Primary rat cerebrocortical cultures were prepared from embryonic day 17 Sprague-Dawley rat pups as previously described (Brewer 1995, Wilcox et al. 1994). All procedures were within the ARRIVE guidelines for animal research, and in accordance with protocols approved by the University of Pennsylvania Institutional Animal Care and Use Committee. Cells were plated in tissue culture dishes pre-coated with poly-L-lysine (Peptides International, Louisville, KY) and maintained in neurobasal media plus B27 supplement (Invitrogen, Carlsbad, CA) at 37 °C/5% CO2. Half of the media was replaced every 7 days, and cultures were used between 14 days in vitro (DIV) and 18 DIV.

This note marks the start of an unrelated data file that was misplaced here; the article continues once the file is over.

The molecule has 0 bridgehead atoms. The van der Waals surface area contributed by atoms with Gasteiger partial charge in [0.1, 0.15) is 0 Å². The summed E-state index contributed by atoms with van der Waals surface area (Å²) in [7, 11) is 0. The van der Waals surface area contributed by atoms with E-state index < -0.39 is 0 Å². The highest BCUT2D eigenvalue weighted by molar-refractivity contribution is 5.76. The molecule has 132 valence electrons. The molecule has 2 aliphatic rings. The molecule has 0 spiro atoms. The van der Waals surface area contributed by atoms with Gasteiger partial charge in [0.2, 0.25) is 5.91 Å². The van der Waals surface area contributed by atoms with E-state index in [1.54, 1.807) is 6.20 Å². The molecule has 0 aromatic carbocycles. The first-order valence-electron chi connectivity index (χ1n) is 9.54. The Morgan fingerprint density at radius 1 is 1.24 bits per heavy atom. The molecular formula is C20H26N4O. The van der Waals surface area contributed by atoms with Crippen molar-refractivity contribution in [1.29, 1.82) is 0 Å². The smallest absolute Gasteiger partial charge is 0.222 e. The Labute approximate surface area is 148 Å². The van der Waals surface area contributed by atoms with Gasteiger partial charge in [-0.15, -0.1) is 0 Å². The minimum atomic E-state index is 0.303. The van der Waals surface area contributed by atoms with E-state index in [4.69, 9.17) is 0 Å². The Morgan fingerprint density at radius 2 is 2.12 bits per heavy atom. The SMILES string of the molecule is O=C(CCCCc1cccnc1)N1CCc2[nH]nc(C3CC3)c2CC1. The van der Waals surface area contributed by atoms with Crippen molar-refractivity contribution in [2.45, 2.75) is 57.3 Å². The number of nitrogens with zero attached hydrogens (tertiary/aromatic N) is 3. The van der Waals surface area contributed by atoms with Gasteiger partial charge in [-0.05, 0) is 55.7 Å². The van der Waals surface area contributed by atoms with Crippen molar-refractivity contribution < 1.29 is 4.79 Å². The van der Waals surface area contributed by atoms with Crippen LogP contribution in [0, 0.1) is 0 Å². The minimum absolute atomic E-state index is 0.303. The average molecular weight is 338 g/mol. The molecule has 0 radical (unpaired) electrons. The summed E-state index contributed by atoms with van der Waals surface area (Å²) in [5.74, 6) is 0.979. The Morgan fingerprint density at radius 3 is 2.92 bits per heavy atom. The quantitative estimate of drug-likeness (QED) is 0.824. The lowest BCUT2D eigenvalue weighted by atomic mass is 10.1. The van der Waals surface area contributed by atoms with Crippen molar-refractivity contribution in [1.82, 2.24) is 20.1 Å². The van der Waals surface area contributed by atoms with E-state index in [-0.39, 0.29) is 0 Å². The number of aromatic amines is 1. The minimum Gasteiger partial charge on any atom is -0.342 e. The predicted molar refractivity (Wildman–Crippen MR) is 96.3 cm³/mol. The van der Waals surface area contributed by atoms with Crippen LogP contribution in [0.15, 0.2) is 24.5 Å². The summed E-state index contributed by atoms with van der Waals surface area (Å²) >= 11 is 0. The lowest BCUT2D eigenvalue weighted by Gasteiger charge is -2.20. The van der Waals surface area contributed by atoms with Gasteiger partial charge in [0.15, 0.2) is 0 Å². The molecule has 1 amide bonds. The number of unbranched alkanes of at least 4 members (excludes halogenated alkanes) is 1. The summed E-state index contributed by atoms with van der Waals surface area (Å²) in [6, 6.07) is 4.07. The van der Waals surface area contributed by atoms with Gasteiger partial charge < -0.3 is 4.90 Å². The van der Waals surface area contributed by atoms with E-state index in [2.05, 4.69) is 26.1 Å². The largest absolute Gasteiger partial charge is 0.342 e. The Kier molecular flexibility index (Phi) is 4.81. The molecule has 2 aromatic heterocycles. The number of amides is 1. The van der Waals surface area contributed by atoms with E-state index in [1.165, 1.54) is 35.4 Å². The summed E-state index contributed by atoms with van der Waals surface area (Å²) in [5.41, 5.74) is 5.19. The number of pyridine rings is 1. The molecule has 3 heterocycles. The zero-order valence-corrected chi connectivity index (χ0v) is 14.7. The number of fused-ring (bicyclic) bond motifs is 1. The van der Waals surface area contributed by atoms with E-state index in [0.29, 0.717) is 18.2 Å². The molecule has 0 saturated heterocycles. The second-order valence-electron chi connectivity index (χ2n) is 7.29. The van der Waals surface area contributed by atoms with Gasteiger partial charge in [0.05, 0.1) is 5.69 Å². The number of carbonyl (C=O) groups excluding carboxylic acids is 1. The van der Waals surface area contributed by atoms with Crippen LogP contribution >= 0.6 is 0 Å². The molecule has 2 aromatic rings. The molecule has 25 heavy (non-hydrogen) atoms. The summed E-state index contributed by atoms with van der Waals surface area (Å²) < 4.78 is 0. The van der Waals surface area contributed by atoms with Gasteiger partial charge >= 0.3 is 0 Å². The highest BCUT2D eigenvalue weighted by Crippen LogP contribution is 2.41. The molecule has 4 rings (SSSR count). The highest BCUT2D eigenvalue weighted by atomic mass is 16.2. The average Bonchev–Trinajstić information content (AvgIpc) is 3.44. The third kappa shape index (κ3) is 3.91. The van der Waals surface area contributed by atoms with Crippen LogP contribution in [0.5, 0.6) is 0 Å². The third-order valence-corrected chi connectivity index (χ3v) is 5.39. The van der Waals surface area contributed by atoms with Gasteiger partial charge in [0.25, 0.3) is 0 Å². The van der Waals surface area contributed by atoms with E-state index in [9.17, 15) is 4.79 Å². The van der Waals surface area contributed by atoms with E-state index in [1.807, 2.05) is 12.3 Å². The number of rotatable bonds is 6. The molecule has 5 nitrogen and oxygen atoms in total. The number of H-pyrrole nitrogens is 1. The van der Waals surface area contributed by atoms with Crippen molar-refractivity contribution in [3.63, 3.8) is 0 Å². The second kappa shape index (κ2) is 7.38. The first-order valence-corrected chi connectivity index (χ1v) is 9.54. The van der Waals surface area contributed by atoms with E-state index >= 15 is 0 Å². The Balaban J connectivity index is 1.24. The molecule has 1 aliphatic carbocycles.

HIV infection of monocyte-derived macrophages was performed as previously described (Chen et al. 2002, O’Donnell et al. 2006), and in accordance with protocols approved by the University of Pennsylvania Committee on Studies Involving Human Beings. Briefly, macrophages were infected with a CSF-derived, macrophage-tropic HIV-1 isolate (HIV-Jago) from a patient with confirmed HIV-associated dementia. Viral stocks were prepared by the University of Pennsylvania Center for AIDS Research Virology Core. Supernatants from HIV-infected or non-infected (vehicle) macrophages were collected and monitored for HIV replication by quantifying viral reverse transcriptase activity as the amount of radiolabeled deoxythymidine incorporation (Ho et al. 1992).